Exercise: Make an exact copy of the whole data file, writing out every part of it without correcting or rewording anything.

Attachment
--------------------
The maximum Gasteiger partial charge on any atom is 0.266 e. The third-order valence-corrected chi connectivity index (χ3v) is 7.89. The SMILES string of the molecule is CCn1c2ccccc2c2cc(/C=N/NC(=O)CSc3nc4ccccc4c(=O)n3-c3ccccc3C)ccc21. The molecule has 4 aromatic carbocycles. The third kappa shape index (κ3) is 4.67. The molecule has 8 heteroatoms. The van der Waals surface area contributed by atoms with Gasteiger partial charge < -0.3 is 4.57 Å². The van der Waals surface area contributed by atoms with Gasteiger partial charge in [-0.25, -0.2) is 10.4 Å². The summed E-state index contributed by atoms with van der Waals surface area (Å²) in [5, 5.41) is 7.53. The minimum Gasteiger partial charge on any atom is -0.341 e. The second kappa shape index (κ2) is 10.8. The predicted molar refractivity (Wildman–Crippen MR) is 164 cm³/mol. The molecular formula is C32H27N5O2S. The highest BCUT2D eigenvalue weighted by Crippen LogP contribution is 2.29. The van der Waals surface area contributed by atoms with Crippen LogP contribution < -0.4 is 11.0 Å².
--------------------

The maximum Gasteiger partial charge on any atom is 0.266 e. The third-order valence-corrected chi connectivity index (χ3v) is 7.89. The SMILES string of the molecule is CCn1c2ccccc2c2cc(/C=N/NC(=O)CSc3nc4ccccc4c(=O)n3-c3ccccc3C)ccc21. The molecule has 4 aromatic carbocycles. The third kappa shape index (κ3) is 4.67. The molecule has 8 heteroatoms. The van der Waals surface area contributed by atoms with Gasteiger partial charge < -0.3 is 4.57 Å². The van der Waals surface area contributed by atoms with Gasteiger partial charge in [-0.25, -0.2) is 10.4 Å². The summed E-state index contributed by atoms with van der Waals surface area (Å²) in [5, 5.41) is 7.53. The minimum Gasteiger partial charge on any atom is -0.341 e. The second kappa shape index (κ2) is 10.8. The predicted molar refractivity (Wildman–Crippen MR) is 164 cm³/mol. The molecular formula is C32H27N5O2S. The highest BCUT2D eigenvalue weighted by Crippen LogP contribution is 2.29. The van der Waals surface area contributed by atoms with Crippen LogP contribution < -0.4 is 11.0 Å².